Our super-pimp anti-hero is hounded throughout the film by two bent cops played by the familiar genre player Don Gordon and William Watson, as well as the excellently sleazy gravity of George Murdock as his former drug-dealing employer, the Fat Man.
To help Goldie, if that’s the right word character-wise, there is the welcome sight of an early film supporting part for the young writer/comedian/actor Richard Pryor as his best friend Slim - a volatile schizoid turn of restless energy and humour. He veers from child-like fear and instability to Bond-like hard-nosed resourcefulness using a gun-concealing accordion to blow away the Fat Man’s goons when the villain is about to bump Goldie off. Pryor was regarded as ‘a maniac’ by some when considered in casting, but he proved very helpful in script tweaking with his background as a writer – in between coke binges that made him very difficult and unreliable in filming his acting scenes.
Julien also switches ably between personas, from the boyish charm with his mother and enticing the new ladies in his harem, to the cold glint of steel on the streets when his growing business empire is challenged. When Lulu stumbles, tearfully distraught, to his car after a ‘John’ has roughed her up and robbed her, he is stone-cold sans sympathy: “ I don’t give a shit about what happened to you’ he spits, before ordering her mercilessly to go back out and make good on the night’s loss.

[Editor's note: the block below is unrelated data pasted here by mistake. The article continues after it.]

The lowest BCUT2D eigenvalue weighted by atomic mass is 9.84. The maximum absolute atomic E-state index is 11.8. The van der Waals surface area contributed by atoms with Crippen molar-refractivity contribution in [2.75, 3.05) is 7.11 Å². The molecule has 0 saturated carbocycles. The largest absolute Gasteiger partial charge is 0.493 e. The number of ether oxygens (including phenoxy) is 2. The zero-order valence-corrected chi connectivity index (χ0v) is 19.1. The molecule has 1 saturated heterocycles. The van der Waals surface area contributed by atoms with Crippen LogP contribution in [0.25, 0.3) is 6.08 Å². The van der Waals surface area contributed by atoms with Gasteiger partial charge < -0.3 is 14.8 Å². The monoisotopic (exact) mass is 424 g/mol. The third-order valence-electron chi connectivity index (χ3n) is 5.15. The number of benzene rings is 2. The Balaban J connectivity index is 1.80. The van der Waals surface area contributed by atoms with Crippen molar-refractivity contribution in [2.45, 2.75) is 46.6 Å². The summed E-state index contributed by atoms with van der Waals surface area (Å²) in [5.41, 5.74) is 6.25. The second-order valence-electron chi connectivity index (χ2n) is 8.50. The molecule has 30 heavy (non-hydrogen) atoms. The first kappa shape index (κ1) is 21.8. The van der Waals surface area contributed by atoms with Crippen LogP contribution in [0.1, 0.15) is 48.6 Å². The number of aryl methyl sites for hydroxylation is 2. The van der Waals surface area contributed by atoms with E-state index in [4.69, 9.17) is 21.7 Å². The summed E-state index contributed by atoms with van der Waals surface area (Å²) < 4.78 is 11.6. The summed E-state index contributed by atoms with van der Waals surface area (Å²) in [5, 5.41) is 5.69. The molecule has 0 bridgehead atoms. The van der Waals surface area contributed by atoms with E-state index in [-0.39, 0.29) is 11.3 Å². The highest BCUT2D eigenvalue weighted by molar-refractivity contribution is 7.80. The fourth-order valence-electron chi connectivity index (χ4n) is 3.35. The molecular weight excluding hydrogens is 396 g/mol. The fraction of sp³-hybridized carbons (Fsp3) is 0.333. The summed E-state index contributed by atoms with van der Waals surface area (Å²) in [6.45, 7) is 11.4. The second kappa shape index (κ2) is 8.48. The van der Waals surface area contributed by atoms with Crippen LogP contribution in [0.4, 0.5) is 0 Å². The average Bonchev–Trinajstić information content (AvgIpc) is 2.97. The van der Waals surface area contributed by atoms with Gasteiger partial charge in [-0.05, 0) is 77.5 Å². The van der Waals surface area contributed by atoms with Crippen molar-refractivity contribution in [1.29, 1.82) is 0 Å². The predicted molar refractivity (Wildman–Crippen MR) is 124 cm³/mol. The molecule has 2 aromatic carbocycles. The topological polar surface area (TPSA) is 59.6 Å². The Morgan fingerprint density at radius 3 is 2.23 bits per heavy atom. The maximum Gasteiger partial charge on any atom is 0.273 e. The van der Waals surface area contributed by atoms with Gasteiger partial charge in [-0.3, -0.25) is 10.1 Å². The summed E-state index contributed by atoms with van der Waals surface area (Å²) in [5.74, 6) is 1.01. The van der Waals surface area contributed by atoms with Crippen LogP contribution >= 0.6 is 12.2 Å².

Goldie gets away with cruel treatment of his ‘bitches’ by spell-binding them with such appeals as “I’m gonna be everything to you… your father, your friend, your lover..” - as well as an impressively elaborate Planetarium show where he hires the venue and amidst the inter-galactic light show brain-washes the girls to chant in unison that they will “Confide and respect Goldie” amongst other commandments. When they repet their vow to honour “..a life-time contract”, it’s all becoming dangerously sub-Scientological in its cultish dominion over them.
Another lavish area of exploitation depicted In the film is the Mack of the Year dinner event, the Players’ Ball; like a Miss World for pimps, it’s an opportunity for the Macks to preen themselves in costume and celebrate their conspicuous ill-gotten riches in front of their peers. One of the runners-up in the awards is the charismatic Frank Ward, one of four real-life brothers in Oakland who helped director Michael Campus in achieving the veracity for the film (explored later on in this review).